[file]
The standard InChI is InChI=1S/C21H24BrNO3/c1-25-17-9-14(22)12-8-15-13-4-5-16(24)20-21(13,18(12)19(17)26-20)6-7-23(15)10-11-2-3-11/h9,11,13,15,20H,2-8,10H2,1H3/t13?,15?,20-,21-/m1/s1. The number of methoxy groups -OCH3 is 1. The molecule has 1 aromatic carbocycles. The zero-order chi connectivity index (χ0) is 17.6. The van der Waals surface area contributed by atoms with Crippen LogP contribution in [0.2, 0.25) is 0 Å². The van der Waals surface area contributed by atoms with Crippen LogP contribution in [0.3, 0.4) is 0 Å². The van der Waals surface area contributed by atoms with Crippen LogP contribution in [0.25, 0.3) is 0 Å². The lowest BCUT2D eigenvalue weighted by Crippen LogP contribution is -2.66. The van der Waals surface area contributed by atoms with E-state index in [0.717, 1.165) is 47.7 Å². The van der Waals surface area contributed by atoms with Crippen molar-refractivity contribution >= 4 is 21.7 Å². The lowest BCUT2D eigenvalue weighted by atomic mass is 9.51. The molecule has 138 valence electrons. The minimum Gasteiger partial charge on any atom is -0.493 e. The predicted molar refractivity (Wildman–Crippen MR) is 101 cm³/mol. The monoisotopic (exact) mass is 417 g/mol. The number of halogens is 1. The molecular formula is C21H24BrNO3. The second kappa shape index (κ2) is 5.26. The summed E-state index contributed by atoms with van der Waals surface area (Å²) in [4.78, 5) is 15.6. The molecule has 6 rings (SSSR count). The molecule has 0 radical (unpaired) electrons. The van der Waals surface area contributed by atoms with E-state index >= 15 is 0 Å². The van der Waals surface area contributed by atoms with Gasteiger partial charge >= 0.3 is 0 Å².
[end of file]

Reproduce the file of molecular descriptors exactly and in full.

The standard InChI is InChI=1S/C21H24BrNO3/c1-25-17-9-14(22)12-8-15-13-4-5-16(24)20-21(13,18(12)19(17)26-20)6-7-23(15)10-11-2-3-11/h9,11,13,15,20H,2-8,10H2,1H3/t13?,15?,20-,21-/m1/s1. The number of methoxy groups -OCH3 is 1. The molecule has 1 aromatic carbocycles. The zero-order chi connectivity index (χ0) is 17.6. The van der Waals surface area contributed by atoms with Crippen LogP contribution in [0.2, 0.25) is 0 Å². The van der Waals surface area contributed by atoms with Crippen LogP contribution in [0.3, 0.4) is 0 Å². The van der Waals surface area contributed by atoms with Crippen LogP contribution in [0.25, 0.3) is 0 Å². The lowest BCUT2D eigenvalue weighted by Crippen LogP contribution is -2.66. The van der Waals surface area contributed by atoms with E-state index in [0.717, 1.165) is 47.7 Å². The van der Waals surface area contributed by atoms with Crippen molar-refractivity contribution >= 4 is 21.7 Å². The lowest BCUT2D eigenvalue weighted by atomic mass is 9.51. The molecule has 138 valence electrons. The minimum Gasteiger partial charge on any atom is -0.493 e. The predicted molar refractivity (Wildman–Crippen MR) is 101 cm³/mol. The monoisotopic (exact) mass is 417 g/mol. The number of halogens is 1. The molecular formula is C21H24BrNO3. The second kappa shape index (κ2) is 5.26. The summed E-state index contributed by atoms with van der Waals surface area (Å²) in [4.78, 5) is 15.6. The molecule has 6 rings (SSSR count). The molecule has 0 radical (unpaired) electrons. The van der Waals surface area contributed by atoms with E-state index >= 15 is 0 Å². The van der Waals surface area contributed by atoms with Gasteiger partial charge >= 0.3 is 0 Å².